No help at the bus station
After breakfast, a rice pancake with a curry and a green yogurt sauce, I head to the bus station for the trip to Trichy. They are incredibly unhelpful there; the only thing I hear is that I have to go to the last terminal. Five minutes later, a bus arrives with a board that has Trichy written on it. I still ask the driver, to make sure I will still be able to start my exploration of Trichy later in the afternoon; it turns out to be the right bus. The distance between Thanjavur and Trichy is 55 kilometers, so theoretically, it will be a short drive of one to one and a half hours.
Annoying the passengers pushing the horn
About five kilometers before the final destination, we get a flat tire. Everyone must transfer to the next bus. I let the first one pass, as it is already full, and three-quarters of the people on my bus squeeze themselves in. There is enough room on the second bus. I take a seat in the front and can put away my backpack in good order. A remarkable detail; when one wants to pass another vehicle on the road, they use the horn. That is nothing new to me. Still, this driver keeps pushing the horn until half of India is deaf. Even the other passengers and people on the street that we pass seem to get annoyed by his behavior.
Finding my hotel on Junction Road
Arriving in Trichy, I ask a rickshaw cyclist to take me to the hotel of my choice on Junction Road. However, he appears to be illiterate, who moreover cannot speak English. On Junction Road, with the travel guide book in my hand, a backpack on the back, and a daypack in front, I look for my destination. After ten minutes of searching and after losing one liter of sweat, I find the hotel. It is a simple room, with a single bed, but clean and a lot more spacious than the one in Thanjavur, so I rent it for one day.
Fancy lunch in a dark restaurant
This afternoon I want to have a decent meal, so I choose a rather chic restaurant – by Indian standards. The dining room is rather dark, not atmospheric. The clientele consists mainly of Indian men with shirts and ties, and the women accompanying them have an arrogant attitude towards the helpful staff.
Some issues with the timing
Helpful, but they remain Indians, of course. This is apparent when the noodles get served on my plate. It is quite a job for my waiter to aim the strings on my plate with a spoon and fork. Furthermore, my coffee is almost finished when he comes to bring accompanying jasmine cubes and cumin seeds. Not that I need them, but the timing speaks volumes. The fancy lunch costs 110 rupees, for tomato soup, noodles with vegetables, a soft drink, and a coffee, tip included.
My exploration of Trichy starts with visiting Rock Fort
Then it is time to start my exploration of Trichy. First, I walk to the Tourist Information Bureau, but that appears to be closed today due to local elections. On the way to the bus station, I notice my body is still not acclimatized. For the past two days, sweat has just flowed in thick drops from my head. I intend to keep drinking well. For no money – 2 rupees – I ride the local bus to the rampart of Rock Fort, a massive rock housing a Ganesh temple. To go there, you must first go through a typical market (within the enclosure) until you reach the entrance of the temple. On my way, I only come across two other white tourists.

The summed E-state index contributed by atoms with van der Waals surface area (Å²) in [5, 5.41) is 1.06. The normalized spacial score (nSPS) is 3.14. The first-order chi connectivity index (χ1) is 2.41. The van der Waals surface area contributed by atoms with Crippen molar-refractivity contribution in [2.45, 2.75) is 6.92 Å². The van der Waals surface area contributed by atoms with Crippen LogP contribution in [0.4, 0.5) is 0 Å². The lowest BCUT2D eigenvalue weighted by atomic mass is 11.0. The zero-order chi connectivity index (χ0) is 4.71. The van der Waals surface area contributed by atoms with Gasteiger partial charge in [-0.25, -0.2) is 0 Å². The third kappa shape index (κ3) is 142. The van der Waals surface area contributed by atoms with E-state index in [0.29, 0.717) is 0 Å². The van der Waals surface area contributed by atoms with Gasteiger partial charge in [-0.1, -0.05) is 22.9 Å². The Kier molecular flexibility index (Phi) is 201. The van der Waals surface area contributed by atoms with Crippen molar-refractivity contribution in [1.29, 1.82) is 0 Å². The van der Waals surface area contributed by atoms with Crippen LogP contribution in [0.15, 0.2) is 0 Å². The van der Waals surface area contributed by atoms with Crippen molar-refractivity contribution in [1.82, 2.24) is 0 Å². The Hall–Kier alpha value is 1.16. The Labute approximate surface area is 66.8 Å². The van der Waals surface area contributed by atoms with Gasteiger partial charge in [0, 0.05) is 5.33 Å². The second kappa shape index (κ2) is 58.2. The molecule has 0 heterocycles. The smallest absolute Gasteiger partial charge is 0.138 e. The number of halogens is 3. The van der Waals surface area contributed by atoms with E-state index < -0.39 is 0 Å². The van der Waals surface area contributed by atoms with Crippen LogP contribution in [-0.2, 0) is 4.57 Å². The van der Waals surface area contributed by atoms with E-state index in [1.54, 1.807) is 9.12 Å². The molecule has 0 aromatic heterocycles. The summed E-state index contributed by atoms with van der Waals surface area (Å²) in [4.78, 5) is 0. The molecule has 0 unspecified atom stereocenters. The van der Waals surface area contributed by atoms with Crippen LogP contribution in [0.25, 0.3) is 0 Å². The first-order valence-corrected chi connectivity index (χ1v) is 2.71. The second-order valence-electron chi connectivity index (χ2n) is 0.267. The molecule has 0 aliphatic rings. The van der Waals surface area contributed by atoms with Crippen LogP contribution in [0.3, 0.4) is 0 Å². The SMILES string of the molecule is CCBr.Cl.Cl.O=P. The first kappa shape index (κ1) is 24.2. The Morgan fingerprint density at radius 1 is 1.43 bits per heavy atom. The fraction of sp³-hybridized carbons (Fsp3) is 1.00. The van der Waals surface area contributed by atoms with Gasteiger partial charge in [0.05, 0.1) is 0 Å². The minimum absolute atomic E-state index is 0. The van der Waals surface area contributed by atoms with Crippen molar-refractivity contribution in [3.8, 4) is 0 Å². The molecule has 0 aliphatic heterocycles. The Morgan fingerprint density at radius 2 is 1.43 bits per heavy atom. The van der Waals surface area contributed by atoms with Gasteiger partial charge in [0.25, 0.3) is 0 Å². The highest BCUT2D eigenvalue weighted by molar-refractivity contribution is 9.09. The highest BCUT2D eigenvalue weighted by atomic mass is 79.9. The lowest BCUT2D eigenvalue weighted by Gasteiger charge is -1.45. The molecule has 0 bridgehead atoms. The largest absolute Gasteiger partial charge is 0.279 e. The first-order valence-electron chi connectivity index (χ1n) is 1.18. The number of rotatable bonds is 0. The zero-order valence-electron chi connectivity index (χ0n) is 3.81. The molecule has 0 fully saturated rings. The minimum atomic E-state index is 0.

No need for a local guide for my exploration of Trichy
At the entrance, an official guide tries to offer me his services. He says that I can enter the real temple area in his presence, something that only Hindus can typically do. I have already seen some temples during my travels, so that is not a convincing argument. Plus, I still have enough temple visits planned on my travel route. He also wants to join me tonight to a unique, religious dance festival on the dam, two kilometers outside the city. This could be interesting, but I say that I want to do my exploration of Trichy on my own and continue my way.
Barefooted to the top of Rock Fort
You have to climb a lot of stairs, barefooted by the way, inside the rock to reach the top. Along the way, you come across some halls and niches with Ganesh images, demons, and the like. As informed downstairs, I cannot enter the real temple, which is halfway through. I take a look inside at the entrance. Almost at the top, I stop to consume a refreshment. It strikes me that the temples seem to work with fixed prices, the amount for the soft drink is 11 rupees, just like yesterday in Thanjavur.
Spotting my temple target for tomorrow
On top of Rock Fort, you will find a Ganesh capitol. I take a picture, the flash betrays me, and the brahmin tells me not to take pictures. However, I have paid extra for my camera at the entrance. So I apologize, but on the other hand, I am also quite satisfied to have photographed a magnificent view of the city. In the distance, I also spot my target for tomorrow, the Raganathaswamy temple complex, around 120 acres, it seems. That should become one of the temple highlights of my journey.
A refreshing cold water shower
This concludes my first exploration of Trichy, so I descent and take the bus back to the hotel. After all this sweating today, I want to have a refreshing shower in my room. A shower is too much said for a straight jet of water, but it is relaxing. Only with cold water by the way, but that is only advisable given the temperatures here.